The legendary editor details his decades-long journey of cutting together Coup 53.
Walter Murch is an icon. His influence as a filmmaker goes well beyond his on-screen credits, which are a masterclass of storytelling on their own.
In 2012, Murch met Iranian filmmaker Taghi Amirani at a party and the two hit it off. Three years later, Murch found himself in London working on a project Amirani was spearheading.
The story centered on a significant day in Iranian history—August 19, 1953—which marks the climactic moment when MI6/CIA operatives led a coup that toppled Iran’s first democratically elected Prime Minister Mohammad Mosaddegh and reinstalled the Shah.
Why is it significant?
Mosaddegh wanted to nationalize the Anglo-Iranian oil industry which was then run by British Petroleum (BP). The coup was about who would get to control the oil. By replacing Mossadegh, the British and the U.S. could continue to influence the oil-rich country.
The covert action was called Operation Ajax, and after 10 years of exhaustive research, Amirani, with the help of editor Murch, who served as co-writer alongside Amirani, has detailed the historically appalling event in the documentary Coup 53.
“You never know once you start on a project where that project is going to take you,” Murch tells No Film School in an interview over the phone. Financing for the documentary was met with hurdles over its decade long production, with one Hollywood studio even pulling out without saying as to why. But the filmmakers took advantage of the time to dive deeper into the research, which uncovered things that had been hidden for well over 30 years.
Though the story lifts the lid on the secrecy behind what happened, the report on the 1953 coup still remains classified under the British Official Secrets Act. It wasn’t until a found transcript of the 1985 British series End of Empire that filmmakers were able to piece together the events which were influenced by lead MI6 operative Norman Derbyshire, who was purposely cut out of the 14-part series because he openly admitted to the UK’s involvement.
Combining archival footage, interviews, and animation, the documentary is a lesson in representing fact in narrative storytelling. “We were very aware when making the film that it had to work as a film, but it’s also a history document in a very real sense,” says Murch, who used Adobe Premiere Pro for the first time to edit the film. “So we shouldered that responsibility, and at every opportunity, made sure that we had multiple sources for everything that is said and had visuals to back it up. When we ran out of visual backup, we resorted to animation.”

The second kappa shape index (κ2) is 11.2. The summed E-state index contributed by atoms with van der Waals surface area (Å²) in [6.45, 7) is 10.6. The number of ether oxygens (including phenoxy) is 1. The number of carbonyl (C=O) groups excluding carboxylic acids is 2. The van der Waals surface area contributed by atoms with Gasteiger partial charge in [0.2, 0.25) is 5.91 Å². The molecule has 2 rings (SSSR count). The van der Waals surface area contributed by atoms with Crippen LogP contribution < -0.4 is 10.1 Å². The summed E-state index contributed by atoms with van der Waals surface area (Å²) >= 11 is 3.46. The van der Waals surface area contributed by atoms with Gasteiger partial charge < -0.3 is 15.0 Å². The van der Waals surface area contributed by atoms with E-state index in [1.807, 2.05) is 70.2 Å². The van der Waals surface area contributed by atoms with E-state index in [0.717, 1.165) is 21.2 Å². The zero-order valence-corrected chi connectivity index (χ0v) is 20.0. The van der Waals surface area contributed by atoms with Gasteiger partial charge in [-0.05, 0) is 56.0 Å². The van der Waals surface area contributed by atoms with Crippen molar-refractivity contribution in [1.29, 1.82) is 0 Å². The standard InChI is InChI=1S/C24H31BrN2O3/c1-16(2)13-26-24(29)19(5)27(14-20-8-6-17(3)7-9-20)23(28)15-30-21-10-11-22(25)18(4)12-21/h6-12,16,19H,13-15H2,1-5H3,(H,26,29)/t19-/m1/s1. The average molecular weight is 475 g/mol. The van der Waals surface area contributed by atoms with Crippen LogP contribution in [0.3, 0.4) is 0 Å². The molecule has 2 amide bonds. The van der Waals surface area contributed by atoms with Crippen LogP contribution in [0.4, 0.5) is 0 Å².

While accuracy played a critical role, the documentary is still driven by its characters. “Film is a character-driven medium, especially in long-form. When you’re dealing with film, there have to be characters that carry the story,” says Murch.
In Coup 53, Amirani and Murch become very much part of the story and take their places in front of the camera, an idea the editor came across early on in the project. “This is such a contentious story and has been told many times that there is no way to tell it from a God’s point of view,” says Murch. “So you have to ask yourself, who is telling this story and do I care about this person and their perspective?”
Murch was looking at early footage of Amirani visiting the National Security Archive in Washington D.C. where the director finds the file that tells exactly what happened to his country. It’s a scene that’s featured in the documentary. “There was something about that moment and the expression on Taghi’s face that made me think he has to be in this film,” notes Murch. The editor found himself on camera because part of the story is about the history of film and the oppression of a filmed interview. The scenes with Murch also give a glimpse of how he worked with the 532 hours of footage, using different colored note cards plastered on his office walls.
Working with different formats, including 8mm, 16mm, 35mm, and DV tape, Murch sought a unique way to present the archival footage. Instead of blowing up or reformatting the material for a consistent frame, the editor shifted the talking heads to one side to make it appear as if they were speaking to each other. So if one character was sitting left and looking camera right, the footage would be positioned on the left-hand side, while the person on the right looking camera left would be positioned to the right side of the frame.
The visual motif reaches its climax with the interlaced dialogue between CIA operative Stephen Meade and Norman Darbyshire, whose lines were reenacted by Ray Fiennes because Darbyshire is now deceased.
The idea emerged during the process. “Once you start editing, you start to respond to the material, and you wake up in the middle of the night saying, 'What if you did this or what if you did that.' And these things start to feed off each other. It’s especially rewarding when those techniques help the audience with the story, and in this case, a very complex story that involves people and different foreign languages, names that are difficult to remember, and the history of it all.”
You can watch Coup 53 August 19th, followed by a live Q&A with Walter Murch and Taghi Amirani on August 20th. Details can be found on the Coup 53 website.